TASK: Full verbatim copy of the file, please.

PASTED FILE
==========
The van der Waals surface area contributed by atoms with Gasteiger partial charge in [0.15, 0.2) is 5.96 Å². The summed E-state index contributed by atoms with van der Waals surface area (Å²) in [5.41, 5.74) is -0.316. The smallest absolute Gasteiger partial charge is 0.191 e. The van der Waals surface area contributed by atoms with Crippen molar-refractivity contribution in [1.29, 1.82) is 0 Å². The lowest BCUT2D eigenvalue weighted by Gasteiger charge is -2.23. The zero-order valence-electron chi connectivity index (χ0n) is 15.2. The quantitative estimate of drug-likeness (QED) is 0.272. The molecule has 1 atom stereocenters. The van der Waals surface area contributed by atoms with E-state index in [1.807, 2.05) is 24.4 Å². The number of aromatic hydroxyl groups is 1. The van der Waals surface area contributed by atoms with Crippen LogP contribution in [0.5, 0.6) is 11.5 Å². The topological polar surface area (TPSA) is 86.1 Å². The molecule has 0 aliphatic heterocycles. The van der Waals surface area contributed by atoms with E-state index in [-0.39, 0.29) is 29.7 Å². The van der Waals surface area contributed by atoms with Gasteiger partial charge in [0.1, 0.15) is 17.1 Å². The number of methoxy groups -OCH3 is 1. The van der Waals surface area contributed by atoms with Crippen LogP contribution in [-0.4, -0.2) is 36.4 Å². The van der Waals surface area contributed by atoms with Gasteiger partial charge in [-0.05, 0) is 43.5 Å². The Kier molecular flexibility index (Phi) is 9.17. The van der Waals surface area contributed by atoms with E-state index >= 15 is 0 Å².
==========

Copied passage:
The van der Waals surface area contributed by atoms with Gasteiger partial charge in [0.15, 0.2) is 5.96 Å². The summed E-state index contributed by atoms with van der Waals surface area (Å²) in [5.41, 5.74) is -0.316. The smallest absolute Gasteiger partial charge is 0.191 e. The van der Waals surface area contributed by atoms with Crippen molar-refractivity contribution in [1.29, 1.82) is 0 Å². The lowest BCUT2D eigenvalue weighted by Gasteiger charge is -2.23. The zero-order valence-electron chi connectivity index (χ0n) is 15.2. The quantitative estimate of drug-likeness (QED) is 0.272. The molecule has 1 atom stereocenters. The van der Waals surface area contributed by atoms with E-state index in [1.807, 2.05) is 24.4 Å². The number of aromatic hydroxyl groups is 1. The van der Waals surface area contributed by atoms with Crippen LogP contribution in [0.5, 0.6) is 11.5 Å². The topological polar surface area (TPSA) is 86.1 Å². The molecule has 0 aliphatic heterocycles. The van der Waals surface area contributed by atoms with E-state index in [-0.39, 0.29) is 29.7 Å². The van der Waals surface area contributed by atoms with Gasteiger partial charge in [0.1, 0.15) is 17.1 Å². The number of methoxy groups -OCH3 is 1. The van der Waals surface area contributed by atoms with Crippen LogP contribution in [-0.4, -0.2) is 36.4 Å². The van der Waals surface area contributed by atoms with Gasteiger partial charge in [-0.05, 0) is 43.5 Å². The Kier molecular flexibility index (Phi) is 9.17. The van der Waals surface area contributed by atoms with E-state index >= 15 is 0 Å².